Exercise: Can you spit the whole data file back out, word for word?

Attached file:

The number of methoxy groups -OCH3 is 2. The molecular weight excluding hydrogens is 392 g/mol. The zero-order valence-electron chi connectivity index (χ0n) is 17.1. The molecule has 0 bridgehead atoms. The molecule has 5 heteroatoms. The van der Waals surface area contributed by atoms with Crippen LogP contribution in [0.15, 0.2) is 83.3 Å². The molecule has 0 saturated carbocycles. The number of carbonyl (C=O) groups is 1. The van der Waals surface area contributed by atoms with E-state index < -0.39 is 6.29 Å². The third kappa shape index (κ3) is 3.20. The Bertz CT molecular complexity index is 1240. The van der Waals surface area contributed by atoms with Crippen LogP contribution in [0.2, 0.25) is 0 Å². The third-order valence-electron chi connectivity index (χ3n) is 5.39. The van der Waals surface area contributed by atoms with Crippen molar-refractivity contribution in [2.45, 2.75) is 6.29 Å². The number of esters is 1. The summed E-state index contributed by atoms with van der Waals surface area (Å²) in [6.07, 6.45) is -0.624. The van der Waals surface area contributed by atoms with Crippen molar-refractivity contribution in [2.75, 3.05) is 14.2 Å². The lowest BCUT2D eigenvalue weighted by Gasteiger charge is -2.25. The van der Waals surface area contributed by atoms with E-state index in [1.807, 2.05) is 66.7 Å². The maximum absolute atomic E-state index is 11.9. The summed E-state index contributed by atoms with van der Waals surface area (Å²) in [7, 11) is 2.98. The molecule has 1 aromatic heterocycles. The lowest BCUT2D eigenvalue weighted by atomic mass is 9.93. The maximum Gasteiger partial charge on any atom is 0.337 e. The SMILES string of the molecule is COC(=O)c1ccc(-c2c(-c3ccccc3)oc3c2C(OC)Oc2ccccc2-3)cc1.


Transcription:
The number of methoxy groups -OCH3 is 2. The molecular weight excluding hydrogens is 392 g/mol. The zero-order valence-electron chi connectivity index (χ0n) is 17.1. The molecule has 0 bridgehead atoms. The molecule has 5 heteroatoms. The van der Waals surface area contributed by atoms with Crippen LogP contribution in [0.15, 0.2) is 83.3 Å². The molecule has 0 saturated carbocycles. The number of carbonyl (C=O) groups is 1. The van der Waals surface area contributed by atoms with E-state index < -0.39 is 6.29 Å². The third kappa shape index (κ3) is 3.20. The Bertz CT molecular complexity index is 1240. The van der Waals surface area contributed by atoms with Crippen LogP contribution in [0.2, 0.25) is 0 Å². The third-order valence-electron chi connectivity index (χ3n) is 5.39. The van der Waals surface area contributed by atoms with Crippen molar-refractivity contribution in [2.45, 2.75) is 6.29 Å². The number of esters is 1. The summed E-state index contributed by atoms with van der Waals surface area (Å²) in [6.07, 6.45) is -0.624. The van der Waals surface area contributed by atoms with Crippen molar-refractivity contribution in [2.75, 3.05) is 14.2 Å². The lowest BCUT2D eigenvalue weighted by Gasteiger charge is -2.25. The van der Waals surface area contributed by atoms with E-state index in [1.807, 2.05) is 66.7 Å². The maximum absolute atomic E-state index is 11.9. The summed E-state index contributed by atoms with van der Waals surface area (Å²) in [7, 11) is 2.98. The molecule has 1 aromatic heterocycles. The lowest BCUT2D eigenvalue weighted by atomic mass is 9.93. The maximum Gasteiger partial charge on any atom is 0.337 e. The SMILES string of the molecule is COC(=O)c1ccc(-c2c(-c3ccccc3)oc3c2C(OC)Oc2ccccc2-3)cc1.